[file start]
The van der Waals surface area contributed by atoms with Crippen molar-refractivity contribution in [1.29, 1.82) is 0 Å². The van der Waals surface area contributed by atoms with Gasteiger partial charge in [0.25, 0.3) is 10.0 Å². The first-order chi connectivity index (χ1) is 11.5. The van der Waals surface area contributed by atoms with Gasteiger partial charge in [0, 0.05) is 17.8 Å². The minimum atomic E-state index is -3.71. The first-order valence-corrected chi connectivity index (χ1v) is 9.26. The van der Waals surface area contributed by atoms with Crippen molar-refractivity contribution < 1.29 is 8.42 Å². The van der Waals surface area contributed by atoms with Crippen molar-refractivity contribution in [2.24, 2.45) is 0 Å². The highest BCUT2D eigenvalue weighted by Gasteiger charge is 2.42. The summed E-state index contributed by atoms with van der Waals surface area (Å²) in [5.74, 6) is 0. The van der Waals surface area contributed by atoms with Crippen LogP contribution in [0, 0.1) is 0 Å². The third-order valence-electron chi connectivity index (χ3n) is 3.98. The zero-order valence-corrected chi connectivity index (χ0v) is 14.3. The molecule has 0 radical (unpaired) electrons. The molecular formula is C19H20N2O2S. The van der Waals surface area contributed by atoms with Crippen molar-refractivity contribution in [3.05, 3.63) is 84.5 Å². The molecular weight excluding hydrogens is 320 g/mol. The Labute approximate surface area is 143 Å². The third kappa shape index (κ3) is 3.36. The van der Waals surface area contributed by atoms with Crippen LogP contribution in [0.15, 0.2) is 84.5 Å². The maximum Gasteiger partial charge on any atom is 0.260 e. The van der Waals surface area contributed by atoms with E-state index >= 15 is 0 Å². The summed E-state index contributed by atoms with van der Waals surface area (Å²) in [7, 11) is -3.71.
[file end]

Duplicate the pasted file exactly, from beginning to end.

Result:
The van der Waals surface area contributed by atoms with Crippen molar-refractivity contribution in [1.29, 1.82) is 0 Å². The van der Waals surface area contributed by atoms with Gasteiger partial charge in [0.25, 0.3) is 10.0 Å². The first-order chi connectivity index (χ1) is 11.5. The van der Waals surface area contributed by atoms with Gasteiger partial charge in [0, 0.05) is 17.8 Å². The minimum atomic E-state index is -3.71. The first-order valence-corrected chi connectivity index (χ1v) is 9.26. The van der Waals surface area contributed by atoms with Crippen molar-refractivity contribution < 1.29 is 8.42 Å². The van der Waals surface area contributed by atoms with Crippen molar-refractivity contribution in [2.24, 2.45) is 0 Å². The highest BCUT2D eigenvalue weighted by Gasteiger charge is 2.42. The summed E-state index contributed by atoms with van der Waals surface area (Å²) in [5.74, 6) is 0. The van der Waals surface area contributed by atoms with Crippen LogP contribution in [0, 0.1) is 0 Å². The third-order valence-electron chi connectivity index (χ3n) is 3.98. The zero-order valence-corrected chi connectivity index (χ0v) is 14.3. The molecule has 0 radical (unpaired) electrons. The molecular formula is C19H20N2O2S. The van der Waals surface area contributed by atoms with Crippen molar-refractivity contribution in [3.05, 3.63) is 84.5 Å². The molecular weight excluding hydrogens is 320 g/mol. The Labute approximate surface area is 143 Å². The third kappa shape index (κ3) is 3.36. The van der Waals surface area contributed by atoms with Crippen LogP contribution in [0.15, 0.2) is 84.5 Å². The maximum Gasteiger partial charge on any atom is 0.260 e. The van der Waals surface area contributed by atoms with E-state index >= 15 is 0 Å². The summed E-state index contributed by atoms with van der Waals surface area (Å²) in [7, 11) is -3.71.